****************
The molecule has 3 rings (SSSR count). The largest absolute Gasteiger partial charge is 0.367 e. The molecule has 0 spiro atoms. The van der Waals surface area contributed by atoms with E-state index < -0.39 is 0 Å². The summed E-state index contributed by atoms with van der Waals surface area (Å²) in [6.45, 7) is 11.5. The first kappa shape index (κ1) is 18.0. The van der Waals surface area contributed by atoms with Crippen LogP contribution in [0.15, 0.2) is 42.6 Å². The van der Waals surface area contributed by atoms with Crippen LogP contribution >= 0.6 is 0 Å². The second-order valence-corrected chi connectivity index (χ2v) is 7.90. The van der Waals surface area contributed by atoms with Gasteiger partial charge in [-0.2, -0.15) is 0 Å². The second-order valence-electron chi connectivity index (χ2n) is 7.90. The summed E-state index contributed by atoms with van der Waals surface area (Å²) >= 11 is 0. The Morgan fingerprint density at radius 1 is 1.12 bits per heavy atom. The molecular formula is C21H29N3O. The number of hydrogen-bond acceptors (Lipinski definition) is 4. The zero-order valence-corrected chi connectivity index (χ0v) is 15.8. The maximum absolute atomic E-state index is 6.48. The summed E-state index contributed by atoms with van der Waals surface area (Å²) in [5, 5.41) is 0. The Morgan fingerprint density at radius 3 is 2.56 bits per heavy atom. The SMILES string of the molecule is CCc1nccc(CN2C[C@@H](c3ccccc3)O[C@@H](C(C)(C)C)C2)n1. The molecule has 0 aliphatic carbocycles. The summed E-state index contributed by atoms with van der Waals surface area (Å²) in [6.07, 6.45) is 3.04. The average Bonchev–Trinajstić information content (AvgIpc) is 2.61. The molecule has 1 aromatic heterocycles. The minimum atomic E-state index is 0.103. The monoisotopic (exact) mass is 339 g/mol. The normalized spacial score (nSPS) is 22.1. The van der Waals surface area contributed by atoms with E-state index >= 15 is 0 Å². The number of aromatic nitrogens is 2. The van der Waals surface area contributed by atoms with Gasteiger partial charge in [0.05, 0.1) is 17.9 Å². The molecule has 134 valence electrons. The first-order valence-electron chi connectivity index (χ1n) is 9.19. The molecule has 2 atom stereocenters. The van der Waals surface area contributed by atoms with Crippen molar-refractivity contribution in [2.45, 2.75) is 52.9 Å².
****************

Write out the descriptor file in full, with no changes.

The molecule has 3 rings (SSSR count). The largest absolute Gasteiger partial charge is 0.367 e. The molecule has 0 spiro atoms. The van der Waals surface area contributed by atoms with E-state index < -0.39 is 0 Å². The summed E-state index contributed by atoms with van der Waals surface area (Å²) in [6.45, 7) is 11.5. The first kappa shape index (κ1) is 18.0. The van der Waals surface area contributed by atoms with Crippen LogP contribution in [0.15, 0.2) is 42.6 Å². The van der Waals surface area contributed by atoms with Crippen LogP contribution >= 0.6 is 0 Å². The second-order valence-corrected chi connectivity index (χ2v) is 7.90. The van der Waals surface area contributed by atoms with Gasteiger partial charge in [-0.2, -0.15) is 0 Å². The second-order valence-electron chi connectivity index (χ2n) is 7.90. The summed E-state index contributed by atoms with van der Waals surface area (Å²) >= 11 is 0. The Morgan fingerprint density at radius 1 is 1.12 bits per heavy atom. The molecular formula is C21H29N3O. The number of hydrogen-bond acceptors (Lipinski definition) is 4. The zero-order valence-corrected chi connectivity index (χ0v) is 15.8. The maximum absolute atomic E-state index is 6.48. The summed E-state index contributed by atoms with van der Waals surface area (Å²) in [5, 5.41) is 0. The Morgan fingerprint density at radius 3 is 2.56 bits per heavy atom. The SMILES string of the molecule is CCc1nccc(CN2C[C@@H](c3ccccc3)O[C@@H](C(C)(C)C)C2)n1. The molecule has 0 aliphatic carbocycles. The summed E-state index contributed by atoms with van der Waals surface area (Å²) in [6.07, 6.45) is 3.04. The average Bonchev–Trinajstić information content (AvgIpc) is 2.61. The molecule has 1 aromatic heterocycles. The minimum atomic E-state index is 0.103. The monoisotopic (exact) mass is 339 g/mol. The normalized spacial score (nSPS) is 22.1. The van der Waals surface area contributed by atoms with E-state index >= 15 is 0 Å². The number of aromatic nitrogens is 2. The van der Waals surface area contributed by atoms with Gasteiger partial charge in [0.05, 0.1) is 17.9 Å². The molecule has 134 valence electrons. The first-order valence-electron chi connectivity index (χ1n) is 9.19. The molecule has 2 atom stereocenters. The van der Waals surface area contributed by atoms with Crippen molar-refractivity contribution in [2.45, 2.75) is 52.9 Å².